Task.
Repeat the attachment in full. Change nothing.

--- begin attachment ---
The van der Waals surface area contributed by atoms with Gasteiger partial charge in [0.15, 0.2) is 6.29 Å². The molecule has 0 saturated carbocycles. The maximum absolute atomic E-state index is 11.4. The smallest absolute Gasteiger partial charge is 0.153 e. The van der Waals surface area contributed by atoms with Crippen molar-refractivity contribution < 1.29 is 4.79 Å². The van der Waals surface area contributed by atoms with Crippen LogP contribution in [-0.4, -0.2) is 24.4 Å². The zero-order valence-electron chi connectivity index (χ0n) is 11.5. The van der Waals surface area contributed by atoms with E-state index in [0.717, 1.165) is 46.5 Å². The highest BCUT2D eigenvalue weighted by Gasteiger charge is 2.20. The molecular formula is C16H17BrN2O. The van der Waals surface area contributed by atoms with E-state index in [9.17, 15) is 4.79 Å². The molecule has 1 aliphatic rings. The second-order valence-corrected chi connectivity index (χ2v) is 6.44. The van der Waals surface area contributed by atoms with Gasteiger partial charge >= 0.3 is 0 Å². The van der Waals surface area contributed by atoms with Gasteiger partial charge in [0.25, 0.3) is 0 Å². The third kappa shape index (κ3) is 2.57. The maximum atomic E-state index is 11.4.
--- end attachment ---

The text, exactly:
The van der Waals surface area contributed by atoms with Gasteiger partial charge in [0.15, 0.2) is 6.29 Å². The molecule has 0 saturated carbocycles. The maximum absolute atomic E-state index is 11.4. The smallest absolute Gasteiger partial charge is 0.153 e. The van der Waals surface area contributed by atoms with Crippen molar-refractivity contribution < 1.29 is 4.79 Å². The van der Waals surface area contributed by atoms with Crippen LogP contribution in [-0.4, -0.2) is 24.4 Å². The zero-order valence-electron chi connectivity index (χ0n) is 11.5. The van der Waals surface area contributed by atoms with E-state index in [0.717, 1.165) is 46.5 Å². The highest BCUT2D eigenvalue weighted by Gasteiger charge is 2.20. The molecular formula is C16H17BrN2O. The van der Waals surface area contributed by atoms with E-state index in [9.17, 15) is 4.79 Å². The molecule has 1 aliphatic rings. The second-order valence-corrected chi connectivity index (χ2v) is 6.44. The van der Waals surface area contributed by atoms with Gasteiger partial charge >= 0.3 is 0 Å². The van der Waals surface area contributed by atoms with Gasteiger partial charge in [0.25, 0.3) is 0 Å². The third kappa shape index (κ3) is 2.57. The maximum atomic E-state index is 11.4.